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  • 1 Hokkaido University Graduate School of Education Sapporo Japan
  • 2 Hokkaido University Department of Human Developmental Sciences, Faculty of Education Sapporo Japan
  • 3 Hokkaido University Department of Human Development Science, Faculty of Education Kita-11, Nishi-7, Kita-ku Sapporo 060-0811 Japan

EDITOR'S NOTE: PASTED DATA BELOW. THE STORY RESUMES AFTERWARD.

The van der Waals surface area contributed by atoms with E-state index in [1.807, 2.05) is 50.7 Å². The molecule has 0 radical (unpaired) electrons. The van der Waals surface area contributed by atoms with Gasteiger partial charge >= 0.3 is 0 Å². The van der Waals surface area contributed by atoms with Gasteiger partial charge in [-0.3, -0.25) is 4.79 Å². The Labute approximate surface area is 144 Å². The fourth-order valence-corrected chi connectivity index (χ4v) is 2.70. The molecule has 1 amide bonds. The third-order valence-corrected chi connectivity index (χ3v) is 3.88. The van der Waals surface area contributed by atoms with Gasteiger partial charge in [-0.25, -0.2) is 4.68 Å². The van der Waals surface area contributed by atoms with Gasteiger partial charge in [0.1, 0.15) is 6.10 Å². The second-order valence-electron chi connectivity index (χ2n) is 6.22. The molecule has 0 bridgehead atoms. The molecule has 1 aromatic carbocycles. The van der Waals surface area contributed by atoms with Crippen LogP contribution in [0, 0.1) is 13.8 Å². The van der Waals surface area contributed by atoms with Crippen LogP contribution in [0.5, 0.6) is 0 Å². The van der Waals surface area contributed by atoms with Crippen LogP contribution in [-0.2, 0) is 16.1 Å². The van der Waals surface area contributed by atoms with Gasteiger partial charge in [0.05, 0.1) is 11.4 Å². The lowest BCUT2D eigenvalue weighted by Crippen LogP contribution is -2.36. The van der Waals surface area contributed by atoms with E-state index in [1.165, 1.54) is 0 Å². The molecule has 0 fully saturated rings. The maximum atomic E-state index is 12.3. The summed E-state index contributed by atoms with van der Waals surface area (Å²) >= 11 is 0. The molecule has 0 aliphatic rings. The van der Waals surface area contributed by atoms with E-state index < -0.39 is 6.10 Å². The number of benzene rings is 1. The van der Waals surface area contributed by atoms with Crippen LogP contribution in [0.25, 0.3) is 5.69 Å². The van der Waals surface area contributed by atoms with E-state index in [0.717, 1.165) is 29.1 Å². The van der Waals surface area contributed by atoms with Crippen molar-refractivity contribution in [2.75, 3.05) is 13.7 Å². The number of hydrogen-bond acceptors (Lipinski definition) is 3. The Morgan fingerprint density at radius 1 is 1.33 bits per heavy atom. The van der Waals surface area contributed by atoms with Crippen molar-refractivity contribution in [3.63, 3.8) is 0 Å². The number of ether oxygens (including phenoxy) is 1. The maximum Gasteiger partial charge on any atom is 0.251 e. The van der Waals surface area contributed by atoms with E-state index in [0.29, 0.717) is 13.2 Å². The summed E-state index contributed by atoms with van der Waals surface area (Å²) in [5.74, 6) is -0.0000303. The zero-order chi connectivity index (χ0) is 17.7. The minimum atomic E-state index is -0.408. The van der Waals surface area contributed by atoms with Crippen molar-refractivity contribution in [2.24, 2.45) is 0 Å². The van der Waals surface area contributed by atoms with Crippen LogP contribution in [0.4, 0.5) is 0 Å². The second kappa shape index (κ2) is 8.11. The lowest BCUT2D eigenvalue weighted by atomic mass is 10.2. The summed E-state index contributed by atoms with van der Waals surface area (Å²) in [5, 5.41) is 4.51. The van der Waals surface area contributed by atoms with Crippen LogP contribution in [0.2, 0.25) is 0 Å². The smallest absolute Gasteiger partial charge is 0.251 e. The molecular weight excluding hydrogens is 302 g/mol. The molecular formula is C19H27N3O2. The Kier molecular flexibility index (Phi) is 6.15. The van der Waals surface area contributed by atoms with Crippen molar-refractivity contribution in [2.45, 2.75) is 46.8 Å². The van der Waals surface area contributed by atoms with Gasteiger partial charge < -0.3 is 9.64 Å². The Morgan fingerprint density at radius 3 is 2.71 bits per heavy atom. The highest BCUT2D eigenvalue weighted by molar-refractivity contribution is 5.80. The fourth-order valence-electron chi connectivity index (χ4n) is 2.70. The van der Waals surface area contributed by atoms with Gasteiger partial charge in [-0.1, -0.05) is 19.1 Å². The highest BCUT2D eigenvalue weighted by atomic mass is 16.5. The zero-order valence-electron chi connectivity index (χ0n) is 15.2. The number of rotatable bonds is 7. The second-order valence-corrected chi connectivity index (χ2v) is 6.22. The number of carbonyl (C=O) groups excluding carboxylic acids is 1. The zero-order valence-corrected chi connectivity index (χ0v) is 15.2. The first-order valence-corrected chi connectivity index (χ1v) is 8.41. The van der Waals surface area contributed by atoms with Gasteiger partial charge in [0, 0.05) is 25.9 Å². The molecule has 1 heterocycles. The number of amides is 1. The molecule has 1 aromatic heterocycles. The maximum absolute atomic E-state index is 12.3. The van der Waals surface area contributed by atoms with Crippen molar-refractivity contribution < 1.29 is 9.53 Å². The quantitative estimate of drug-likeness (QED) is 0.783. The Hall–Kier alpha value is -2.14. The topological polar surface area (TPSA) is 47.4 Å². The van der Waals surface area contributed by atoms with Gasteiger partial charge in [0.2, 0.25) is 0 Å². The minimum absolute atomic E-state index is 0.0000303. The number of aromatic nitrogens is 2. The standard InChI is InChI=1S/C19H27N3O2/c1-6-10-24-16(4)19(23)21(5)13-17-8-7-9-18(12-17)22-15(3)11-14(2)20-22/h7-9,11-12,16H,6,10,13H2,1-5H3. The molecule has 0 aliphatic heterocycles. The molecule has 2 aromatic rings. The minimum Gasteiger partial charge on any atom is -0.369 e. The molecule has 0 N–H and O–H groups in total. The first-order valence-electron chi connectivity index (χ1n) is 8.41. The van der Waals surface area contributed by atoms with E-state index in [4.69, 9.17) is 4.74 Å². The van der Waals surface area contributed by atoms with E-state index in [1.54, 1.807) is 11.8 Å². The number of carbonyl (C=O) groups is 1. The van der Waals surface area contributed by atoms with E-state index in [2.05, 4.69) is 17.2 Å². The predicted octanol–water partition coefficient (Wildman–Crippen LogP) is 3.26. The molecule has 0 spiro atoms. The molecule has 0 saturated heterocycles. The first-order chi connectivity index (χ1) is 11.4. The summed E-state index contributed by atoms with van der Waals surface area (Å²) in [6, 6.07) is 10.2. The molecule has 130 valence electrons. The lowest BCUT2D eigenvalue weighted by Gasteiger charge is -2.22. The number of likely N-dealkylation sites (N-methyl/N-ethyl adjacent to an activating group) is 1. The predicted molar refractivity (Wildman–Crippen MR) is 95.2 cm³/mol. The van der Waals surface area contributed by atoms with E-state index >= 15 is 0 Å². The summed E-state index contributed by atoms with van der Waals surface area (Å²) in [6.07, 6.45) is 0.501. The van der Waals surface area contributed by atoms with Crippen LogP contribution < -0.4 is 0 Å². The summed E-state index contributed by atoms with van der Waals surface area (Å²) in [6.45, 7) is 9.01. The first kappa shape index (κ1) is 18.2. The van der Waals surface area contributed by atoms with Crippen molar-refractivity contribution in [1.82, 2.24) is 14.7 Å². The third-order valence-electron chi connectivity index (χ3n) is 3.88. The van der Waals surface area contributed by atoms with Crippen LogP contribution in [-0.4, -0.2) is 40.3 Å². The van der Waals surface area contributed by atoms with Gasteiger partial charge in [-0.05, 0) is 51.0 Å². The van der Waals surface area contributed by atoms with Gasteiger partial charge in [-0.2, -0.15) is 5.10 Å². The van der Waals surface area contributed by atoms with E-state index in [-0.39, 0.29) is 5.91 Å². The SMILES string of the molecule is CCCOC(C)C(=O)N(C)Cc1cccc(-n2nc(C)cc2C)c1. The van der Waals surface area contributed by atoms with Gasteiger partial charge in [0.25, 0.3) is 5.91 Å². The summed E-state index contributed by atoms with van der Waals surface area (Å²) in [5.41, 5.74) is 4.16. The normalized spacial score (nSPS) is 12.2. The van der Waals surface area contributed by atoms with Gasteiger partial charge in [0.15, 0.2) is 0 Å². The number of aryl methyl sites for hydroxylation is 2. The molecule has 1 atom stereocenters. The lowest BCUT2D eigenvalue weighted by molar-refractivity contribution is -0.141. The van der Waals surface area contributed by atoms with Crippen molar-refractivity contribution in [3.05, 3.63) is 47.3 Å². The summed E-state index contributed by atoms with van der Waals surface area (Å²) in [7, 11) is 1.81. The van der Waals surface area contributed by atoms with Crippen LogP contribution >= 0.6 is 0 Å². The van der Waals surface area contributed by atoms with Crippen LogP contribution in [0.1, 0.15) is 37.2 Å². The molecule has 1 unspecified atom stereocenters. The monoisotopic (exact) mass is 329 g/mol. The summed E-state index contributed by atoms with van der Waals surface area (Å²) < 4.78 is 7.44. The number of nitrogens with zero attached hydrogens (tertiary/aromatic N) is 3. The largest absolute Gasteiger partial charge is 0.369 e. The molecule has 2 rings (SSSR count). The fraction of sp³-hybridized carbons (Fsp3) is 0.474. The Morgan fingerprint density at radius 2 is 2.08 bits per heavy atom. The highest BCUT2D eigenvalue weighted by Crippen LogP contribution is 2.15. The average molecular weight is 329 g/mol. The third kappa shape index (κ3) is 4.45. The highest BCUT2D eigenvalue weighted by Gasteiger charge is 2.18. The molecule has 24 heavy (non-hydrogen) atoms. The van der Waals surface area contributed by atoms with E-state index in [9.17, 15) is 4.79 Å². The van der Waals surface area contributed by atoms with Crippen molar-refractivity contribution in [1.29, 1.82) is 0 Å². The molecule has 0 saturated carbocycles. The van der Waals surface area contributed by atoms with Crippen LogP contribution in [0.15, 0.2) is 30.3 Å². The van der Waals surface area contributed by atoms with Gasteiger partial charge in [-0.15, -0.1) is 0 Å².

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To determine that whether arterial carbon dioxide (PaCO2) affects ventilation (\documentclass{aastex} \usepackage{amsbsy} \usepackage{amsfonts} \usepackage{amssymb} \usepackage{bm} \usepackage{mathrsfs} \usepackage{pifont} \usepackage{stmaryrd} \usepackage{textcomp} \usepackage{upgreek} \usepackage{portland,xspace} \usepackage{amsmath,amsxtra} \pagestyle{empty} \DeclareMathSizes{10}{9}{7}{6} \begin{document} $\dot V$ \end{document}E) during recovery from impulse-like exercises of various intensities, subjects performed four impulse-like tests with different workloads. Each test consisted of a 20-sec impulse-like exercise at 80 rpm and 60-min recovery. Blood samples were collected at rest and during recovery to measure blood ions and gases. \documentclass{aastex} \usepackage{amsbsy} \usepackage{amsfonts} \usepackage{amssymb} \usepackage{bm} \usepackage{mathrsfs} \usepackage{pifont} \usepackage{stmaryrd} \usepackage{textcomp} \usepackage{upgreek} \usepackage{portland,xspace} \usepackage{amsmath,amsxtra} \pagestyle{empty} \DeclareMathSizes{10}{9}{7}{6} \begin{document} $\dot V$ \end{document}E was measured continuously during rest, exercise and recovery periods. A significant curvilinear relationship was observed between \documentclass{aastex} \usepackage{amsbsy} \usepackage{amsfonts} \usepackage{amssymb} \usepackage{bm} \usepackage{mathrsfs} \usepackage{pifont} \usepackage{stmaryrd} \usepackage{textcomp} \usepackage{upgreek} \usepackage{portland,xspace} \usepackage{amsmath,amsxtra} \pagestyle{empty} \DeclareMathSizes{10}{9}{7}{6} \begin{document} $\dot V$ \end{document}E and pH during recovery from the 300- and 400-watt tests in all subjects. \documentclass{aastex} \usepackage{amsbsy} \usepackage{amsfonts} \usepackage{amssymb} \usepackage{bm} \usepackage{mathrsfs} \usepackage{pifont} \usepackage{stmaryrd} \usepackage{textcomp} \usepackage{upgreek} \usepackage{portland,xspace} \usepackage{amsmath,amsxtra} \pagestyle{empty} \DeclareMathSizes{10}{9}{7}{6} \begin{document} $\dot V$ \end{document}E was elevated during recovery from the 100-watt test despite no change in any of the humoral factors. Arterialized carbon dioxide (PaCO2) kinetics showed fluctuation, being increased at 1 min and decreased at 5 min during recovery, and this fluctuation was more enhanced with increase in exercise intensity. There was a significant relationship between \documentclass{aastex} \usepackage{amsbsy} \usepackage{amsfonts} \usepackage{amssymb} \usepackage{bm} \usepackage{mathrsfs} \usepackage{pifont} \usepackage{stmaryrd} \usepackage{textcomp} \usepackage{upgreek} \usepackage{portland,xspace} \usepackage{amsmath,amsxtra} \pagestyle{empty} \DeclareMathSizes{10}{9}{7}{6} \begin{document} $\dot V$ \end{document}E and PaCO2 during recovery from the 300- and 400-watt tests in all subjects. The results of the present study demonstrate that pH and neural factors drive \documentclass{aastex} \usepackage{amsbsy} \usepackage{amsfonts} \usepackage{amssymb} \usepackage{bm} \usepackage{mathrsfs} \usepackage{pifont} \usepackage{stmaryrd} \usepackage{textcomp} \usepackage{upgreek} \usepackage{portland,xspace} \usepackage{amsmath,amsxtra} \pagestyle{empty} \DeclareMathSizes{10}{9}{7}{6} \begin{document} $\dot V$ \end{document}E during recovery from impulse-like exercise and that fluctuation in PaCO2 controls \documentclass{aastex} \usepackage{amsbsy} \usepackage{amsfonts} \usepackage{amssymb} \usepackage{bm} \usepackage{mathrsfs} \usepackage{pifont} \usepackage{stmaryrd} \usepackage{textcomp} \usepackage{upgreek} \usepackage{portland,xspace} \usepackage{amsmath,amsxtra} \pagestyle{empty} \DeclareMathSizes{10}{9}{7}{6} \begin{document} $\dot V$ \end{document}E as a feedback loop and this feedback function is more enhanced as the work intensity increases

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